The Special Assignee Relief Programme (SARP) is designed to help reduce the cost to employers of assigning skilled individuals in their companies from abroad to take up positions in the Irish-based operations of their employer or an associated company, thereby facilitating the creation of jobs and the development and expansion of businesses in Ireland.
Earlier this year, I commissioned an independent review of the scheme which was carried out by Indecon Economic Consultants. In their report, Indecon confirmed to me the strong policy rationale for the continued relevance of SARP to the Irish economy.
Ireland’s enterprise policy is based on export-led growth; Foreign Direct Investment has been and continues to be an integral part of Ireland’s economic development. The existence of an incentive like SARP is an acknowledgement that we are competing on a global basis for highly skilled and mobile executives. The competition for this talent is intense, particularly for the types of skills required to facilitate the development and expansion of businesses in Ireland.
The existence of similar (and indeed more attractive) special assignee type tax reliefs in a number of competitor jurisdictions creates a market failure that would not be addressed if not for the continued existence of SARP.
The benefits of SARP, aside from enhancing our international competitiveness, are detailed clearly in the Indecon report and they include:
- Increased employment and retention of staff within SARP companies;
- Associated additional investment in the economy of the order of €25 million;
- Additional Corporation Tax receipts;
- Additional PAYE receipts; and
- R&D spillover activity.
The Indecon report also highlights the following data regarding companies that availed of SARP for the year 2017:
- they paid over €2.5 billion in corporation tax;
- they employed over 155,00 individuals; and,
- they paid over €1.9 billion in PAYE taxes.
On the basis of these findings, and in the interests of providing certainty for potential beneficiary firms, I am providing for the extension of SARP in Finance Bill 2019 until 31 December 2022 from the current sunset date of 31 December 2020.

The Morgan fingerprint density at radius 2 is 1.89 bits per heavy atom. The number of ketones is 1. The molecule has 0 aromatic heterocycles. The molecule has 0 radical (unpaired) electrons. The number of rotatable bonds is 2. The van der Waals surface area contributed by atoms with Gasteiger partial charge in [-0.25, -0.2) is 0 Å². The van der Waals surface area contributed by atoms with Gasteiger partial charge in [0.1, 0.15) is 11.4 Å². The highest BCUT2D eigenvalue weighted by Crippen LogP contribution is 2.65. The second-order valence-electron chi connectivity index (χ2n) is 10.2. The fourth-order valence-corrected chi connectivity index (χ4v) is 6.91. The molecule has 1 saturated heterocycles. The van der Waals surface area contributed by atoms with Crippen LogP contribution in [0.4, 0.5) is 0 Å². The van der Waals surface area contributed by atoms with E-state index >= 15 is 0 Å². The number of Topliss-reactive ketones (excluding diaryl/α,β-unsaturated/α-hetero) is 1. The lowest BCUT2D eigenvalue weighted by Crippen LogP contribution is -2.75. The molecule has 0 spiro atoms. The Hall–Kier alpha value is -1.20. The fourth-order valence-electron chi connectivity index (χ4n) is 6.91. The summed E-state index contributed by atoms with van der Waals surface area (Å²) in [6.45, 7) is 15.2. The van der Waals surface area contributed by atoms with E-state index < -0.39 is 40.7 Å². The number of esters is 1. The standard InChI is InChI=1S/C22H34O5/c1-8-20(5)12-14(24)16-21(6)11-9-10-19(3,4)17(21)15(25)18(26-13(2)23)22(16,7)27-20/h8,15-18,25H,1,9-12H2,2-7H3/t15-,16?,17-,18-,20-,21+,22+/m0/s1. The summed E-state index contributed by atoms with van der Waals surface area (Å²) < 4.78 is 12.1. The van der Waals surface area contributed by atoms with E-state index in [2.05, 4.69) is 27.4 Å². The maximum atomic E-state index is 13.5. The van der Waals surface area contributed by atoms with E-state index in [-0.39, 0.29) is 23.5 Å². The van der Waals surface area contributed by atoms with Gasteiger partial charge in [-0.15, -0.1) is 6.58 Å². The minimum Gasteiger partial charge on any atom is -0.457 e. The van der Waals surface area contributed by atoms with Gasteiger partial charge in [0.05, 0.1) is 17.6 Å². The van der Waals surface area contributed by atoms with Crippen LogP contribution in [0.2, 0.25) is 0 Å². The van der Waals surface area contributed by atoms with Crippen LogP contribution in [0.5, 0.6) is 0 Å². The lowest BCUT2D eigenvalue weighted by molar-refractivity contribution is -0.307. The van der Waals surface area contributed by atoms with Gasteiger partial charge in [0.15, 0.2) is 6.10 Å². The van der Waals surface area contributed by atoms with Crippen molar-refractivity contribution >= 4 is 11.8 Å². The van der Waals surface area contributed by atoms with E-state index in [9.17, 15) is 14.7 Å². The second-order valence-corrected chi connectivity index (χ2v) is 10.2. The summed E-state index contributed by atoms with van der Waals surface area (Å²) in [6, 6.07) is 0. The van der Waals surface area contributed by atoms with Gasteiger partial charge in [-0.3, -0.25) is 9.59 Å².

More generally in relation to SARP, there is of course a balance to be struck between the principle of horizontal equity within the tax system and the need to compete internationally for highly skilled and mobile personnel. In this regard, and in order to seek to ensure that the appropriate balance is maintained, the issue is kept under regular review through detailed examinations of the type just recently carried out by Indecon.
The ‘Key Employee Engagement Programme’ (KEEP) was introduced in Budget 2018 and has the objective of supporting SMEs in Ireland in competing with larger enterprises to recruit and retain key employees. Smaller and/or younger companies with growth potential may not have the cash resources available to offer comparable salary packages to those offered by large, established businesses. However, where the employee believes in the growth potential of the firm, and by extension the potential for the company shares to increase in value, remuneration in the form of share options may improve the attractiveness of the SME employment offer.
International research has shown that Employee Financial Participation can be effective in fostering partnership and increasing competitiveness and in helping companies to attract and retain staff in a competitive international labour market. Improved competiveness of companies supports the creation and maintenance of employment, and this in turn supports economic growth which benefits the economy as a whole.
Finance Bill 2019 provides for a number of enhancements to the KEEP scheme which are primarily aimed at improving the accessibility of the scheme to SMEs, and allowing more flexible and family-friendly working arrangements to qualify under the scheme.